(Reuters) – Recent US bond yields and market inflation expectations have dented the expectations of Federal Reserve officials, with the central bank taking a new monetary policy outlook and if Democratic-led If Congress spends more, it can be further boosted.
“I am encouraged to see an increase in market indicators of inflation expectations. … This is what we are trying to support, ”Richmond federal president Thomas Berkin said in an interview with Reuters on Thursday.
Barkin said he considered the recent rise in interest rates on Treasury bonds as part of a “reflex trade”, a sign that investors seek higher interest rates rather than representing a worrisome situation for financial reasons Were confirming future increases in prices in their decisions. Conditions.
“Materials are in place for higher inflation,” St. Louis Fed President James Bullard said in separate comments to reporters. You now have a very powerful fiscal policy with Democrats about controlling the White House as well as the US Senate and House of Representatives.
“You have a Fed that… wants to temporarily keep inflation above target. Bullard said, “After realizing the impact of the pandemic vaccine, you have affected the economy because of the boom at the end of the pandemic.” The yield on the 10-year Treasury surpassed 1.07% on Thursday, reaching its highest level since March. The 5-year forward inflation expectation rate was about a two-year high of 2.05%.
After nearly two years of study, in August the Fed changed its approach to monetary policy to allow for higher inflation, allowing prices on average to accelerate for some time to reduce inflation on its own. Expecting to meet the 2% target was weakened.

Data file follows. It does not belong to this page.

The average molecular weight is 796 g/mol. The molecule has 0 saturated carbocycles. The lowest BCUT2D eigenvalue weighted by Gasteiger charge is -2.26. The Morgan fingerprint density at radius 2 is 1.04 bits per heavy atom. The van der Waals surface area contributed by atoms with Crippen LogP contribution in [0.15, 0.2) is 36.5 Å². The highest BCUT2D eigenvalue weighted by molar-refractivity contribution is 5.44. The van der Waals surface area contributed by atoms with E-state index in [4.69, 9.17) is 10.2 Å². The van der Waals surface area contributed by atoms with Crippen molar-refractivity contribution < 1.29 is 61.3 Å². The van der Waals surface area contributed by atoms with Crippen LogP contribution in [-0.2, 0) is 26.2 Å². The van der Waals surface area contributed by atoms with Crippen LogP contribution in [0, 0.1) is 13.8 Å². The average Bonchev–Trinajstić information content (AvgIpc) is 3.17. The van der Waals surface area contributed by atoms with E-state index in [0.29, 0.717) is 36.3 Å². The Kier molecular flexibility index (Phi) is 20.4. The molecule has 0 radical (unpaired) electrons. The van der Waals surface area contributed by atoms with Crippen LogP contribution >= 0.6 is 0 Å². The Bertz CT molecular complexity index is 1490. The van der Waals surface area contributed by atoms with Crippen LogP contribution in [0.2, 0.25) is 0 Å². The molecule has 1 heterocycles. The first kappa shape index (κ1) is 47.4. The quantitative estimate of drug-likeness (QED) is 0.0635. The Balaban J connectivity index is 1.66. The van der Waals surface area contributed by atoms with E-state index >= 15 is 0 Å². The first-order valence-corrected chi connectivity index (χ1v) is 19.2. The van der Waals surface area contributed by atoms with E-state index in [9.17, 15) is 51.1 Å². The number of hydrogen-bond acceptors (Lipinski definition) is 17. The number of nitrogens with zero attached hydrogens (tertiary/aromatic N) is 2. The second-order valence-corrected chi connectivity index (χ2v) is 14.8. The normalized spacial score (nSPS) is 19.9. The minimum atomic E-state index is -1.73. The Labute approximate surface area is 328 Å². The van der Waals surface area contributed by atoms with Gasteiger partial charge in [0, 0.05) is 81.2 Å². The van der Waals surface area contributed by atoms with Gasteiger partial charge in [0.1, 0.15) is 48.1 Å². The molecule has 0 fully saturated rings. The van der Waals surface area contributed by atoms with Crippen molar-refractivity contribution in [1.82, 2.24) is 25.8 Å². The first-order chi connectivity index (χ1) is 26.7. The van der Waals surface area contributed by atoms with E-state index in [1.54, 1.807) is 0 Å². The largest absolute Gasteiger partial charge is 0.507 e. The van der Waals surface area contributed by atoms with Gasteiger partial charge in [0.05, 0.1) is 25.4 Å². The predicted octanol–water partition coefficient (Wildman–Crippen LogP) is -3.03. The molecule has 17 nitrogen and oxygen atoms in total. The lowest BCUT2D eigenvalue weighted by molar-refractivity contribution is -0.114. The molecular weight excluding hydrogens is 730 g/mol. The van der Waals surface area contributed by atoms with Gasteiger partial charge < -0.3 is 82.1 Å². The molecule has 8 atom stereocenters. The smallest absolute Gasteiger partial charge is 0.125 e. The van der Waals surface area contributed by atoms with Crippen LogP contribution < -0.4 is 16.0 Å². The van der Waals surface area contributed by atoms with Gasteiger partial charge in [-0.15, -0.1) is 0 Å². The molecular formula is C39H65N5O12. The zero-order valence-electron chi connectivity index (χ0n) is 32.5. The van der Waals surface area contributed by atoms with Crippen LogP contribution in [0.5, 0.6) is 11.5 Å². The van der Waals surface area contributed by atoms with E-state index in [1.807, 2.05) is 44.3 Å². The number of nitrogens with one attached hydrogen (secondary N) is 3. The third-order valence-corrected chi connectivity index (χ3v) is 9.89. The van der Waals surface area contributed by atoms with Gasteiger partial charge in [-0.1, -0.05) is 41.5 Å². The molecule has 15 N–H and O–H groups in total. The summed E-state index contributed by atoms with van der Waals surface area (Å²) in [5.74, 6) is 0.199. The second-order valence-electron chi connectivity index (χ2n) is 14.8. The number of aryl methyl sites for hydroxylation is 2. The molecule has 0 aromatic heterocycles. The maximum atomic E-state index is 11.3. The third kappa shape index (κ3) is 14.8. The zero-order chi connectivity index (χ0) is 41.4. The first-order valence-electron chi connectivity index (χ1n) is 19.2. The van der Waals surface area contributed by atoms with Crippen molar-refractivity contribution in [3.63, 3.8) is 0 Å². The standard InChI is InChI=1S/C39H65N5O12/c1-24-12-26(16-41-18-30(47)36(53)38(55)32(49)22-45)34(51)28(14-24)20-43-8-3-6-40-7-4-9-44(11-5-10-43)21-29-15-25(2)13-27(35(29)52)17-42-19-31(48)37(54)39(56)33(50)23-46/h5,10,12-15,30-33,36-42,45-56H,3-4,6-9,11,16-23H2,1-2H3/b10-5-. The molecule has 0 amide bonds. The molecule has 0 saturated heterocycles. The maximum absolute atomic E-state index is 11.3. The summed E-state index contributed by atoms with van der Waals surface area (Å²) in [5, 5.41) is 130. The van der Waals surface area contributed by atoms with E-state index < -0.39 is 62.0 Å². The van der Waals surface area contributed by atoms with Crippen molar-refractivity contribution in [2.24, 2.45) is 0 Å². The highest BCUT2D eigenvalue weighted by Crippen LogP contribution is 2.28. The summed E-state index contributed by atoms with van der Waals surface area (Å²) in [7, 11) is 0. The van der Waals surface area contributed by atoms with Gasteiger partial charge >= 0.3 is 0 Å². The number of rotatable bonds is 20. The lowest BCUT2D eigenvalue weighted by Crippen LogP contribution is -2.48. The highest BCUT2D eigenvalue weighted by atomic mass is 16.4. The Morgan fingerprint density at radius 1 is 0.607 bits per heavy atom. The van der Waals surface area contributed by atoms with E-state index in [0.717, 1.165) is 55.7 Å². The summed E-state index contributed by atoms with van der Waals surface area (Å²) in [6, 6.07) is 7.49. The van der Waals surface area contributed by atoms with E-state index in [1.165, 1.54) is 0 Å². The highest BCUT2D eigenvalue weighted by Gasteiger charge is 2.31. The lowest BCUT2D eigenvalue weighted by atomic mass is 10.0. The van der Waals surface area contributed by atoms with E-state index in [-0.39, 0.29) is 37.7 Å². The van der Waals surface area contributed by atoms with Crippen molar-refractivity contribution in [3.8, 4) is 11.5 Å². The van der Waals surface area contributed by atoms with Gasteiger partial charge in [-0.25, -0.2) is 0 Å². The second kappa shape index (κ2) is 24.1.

It also allows, in theory, a lower unemployment rate since the central bank will try to maintain a “hot” economy leading to rising prices.
There was greater uncertainty about the economy and more “clarity” of what Barkin had said since the epidemic course last summer, where things stand – with the delivery of two coronavirus vaccines, helping many American families Fiscal buffer space for. And consumers are “not far away” from the point when they will “engage in the economy with much greater confidence.”
The pace of vaccine delivery will play a big role when this happens, frustrating the efforts of some policymakers so far.
Philadelphia Fed President Patrick Harker called the early American vaccination figures, which so far had fewer than 5 million vaccinations, “incredibly disappointing.”
But the events of the past few weeks seem to have changed market bets about the future, with trades in inflation-linked securities expected to lead to higher inflation and admit the Fed will not stand in its way.
“We are looking at a longer period where Fed funds will essentially stay at zero,” Harker said, referring to the central bank’s overnight interest rate. He said he did not find any indication that “inflation is going to be out of control.”
In fact, Chicago Fed President Charles Evans expressed more skepticism about impending inflation, even with additional government stimulus to help fight the economic collapse of the epidemic and the recession that triggered it Can.
He said that on Thursday a banker group said that to boost inflation from fiscal spending, “I’m not as strong as I would like.” He said he believed inflation would not reach 2% by 2023, and it would not be unreasonable for the Fed to wait until mid-2024 before raising short-term rates from their current near-zero levels.
San Francisco Fed President Mary Daly said at an event hosted by the Manhattan Institute’s Shadow Open Market Committee on Thursday that she believed a strong labor market would eventually lead to higher inflation, though upward on prices from a tight job market The probability of increase was weaker than in the past, there was no possibility of sudden increase.
That means, he suggested, the Fed could allow the job market to strengthen stronger than it might have in the past.
At the same time, Daly said she was confident of an improvement in inflation expectations, which gave market participants, families and businesses confidence that the Fed would reach its target to keep an eye on 2% inflation.
Reporting by Johnnell Marte, Howard Schneider and Ann Saphire; Editing by Paul Simao and Lincoln Treat.